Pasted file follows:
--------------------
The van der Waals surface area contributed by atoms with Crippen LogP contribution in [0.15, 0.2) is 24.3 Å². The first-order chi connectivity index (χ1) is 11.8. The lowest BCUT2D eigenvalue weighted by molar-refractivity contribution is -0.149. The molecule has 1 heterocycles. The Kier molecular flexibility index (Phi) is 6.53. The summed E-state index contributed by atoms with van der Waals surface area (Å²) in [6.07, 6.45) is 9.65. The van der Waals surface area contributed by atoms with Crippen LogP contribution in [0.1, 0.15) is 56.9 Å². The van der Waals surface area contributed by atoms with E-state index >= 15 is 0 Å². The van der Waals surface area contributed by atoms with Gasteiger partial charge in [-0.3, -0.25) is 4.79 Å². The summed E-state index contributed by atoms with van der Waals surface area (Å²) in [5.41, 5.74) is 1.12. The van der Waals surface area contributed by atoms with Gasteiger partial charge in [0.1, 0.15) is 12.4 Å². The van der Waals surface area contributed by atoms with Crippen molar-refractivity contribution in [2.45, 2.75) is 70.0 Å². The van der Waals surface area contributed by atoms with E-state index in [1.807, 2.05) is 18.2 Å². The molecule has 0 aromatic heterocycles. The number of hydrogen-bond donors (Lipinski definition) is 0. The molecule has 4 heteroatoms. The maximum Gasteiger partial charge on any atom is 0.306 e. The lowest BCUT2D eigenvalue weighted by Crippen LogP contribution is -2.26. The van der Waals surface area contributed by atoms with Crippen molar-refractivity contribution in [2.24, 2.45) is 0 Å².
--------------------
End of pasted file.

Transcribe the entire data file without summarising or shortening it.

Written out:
The van der Waals surface area contributed by atoms with Crippen LogP contribution in [0.15, 0.2) is 24.3 Å². The first-order chi connectivity index (χ1) is 11.8. The lowest BCUT2D eigenvalue weighted by molar-refractivity contribution is -0.149. The molecule has 1 heterocycles. The Kier molecular flexibility index (Phi) is 6.53. The summed E-state index contributed by atoms with van der Waals surface area (Å²) in [6.07, 6.45) is 9.65. The van der Waals surface area contributed by atoms with Crippen LogP contribution in [0.1, 0.15) is 56.9 Å². The van der Waals surface area contributed by atoms with E-state index >= 15 is 0 Å². The van der Waals surface area contributed by atoms with Gasteiger partial charge in [-0.3, -0.25) is 4.79 Å². The summed E-state index contributed by atoms with van der Waals surface area (Å²) in [5.41, 5.74) is 1.12. The van der Waals surface area contributed by atoms with Gasteiger partial charge in [0.1, 0.15) is 12.4 Å². The van der Waals surface area contributed by atoms with Crippen molar-refractivity contribution in [2.45, 2.75) is 70.0 Å². The van der Waals surface area contributed by atoms with E-state index in [1.807, 2.05) is 18.2 Å². The molecule has 0 aromatic heterocycles. The number of hydrogen-bond donors (Lipinski definition) is 0. The molecule has 4 heteroatoms. The maximum Gasteiger partial charge on any atom is 0.306 e. The lowest BCUT2D eigenvalue weighted by Crippen LogP contribution is -2.26. The van der Waals surface area contributed by atoms with Crippen molar-refractivity contribution in [2.24, 2.45) is 0 Å².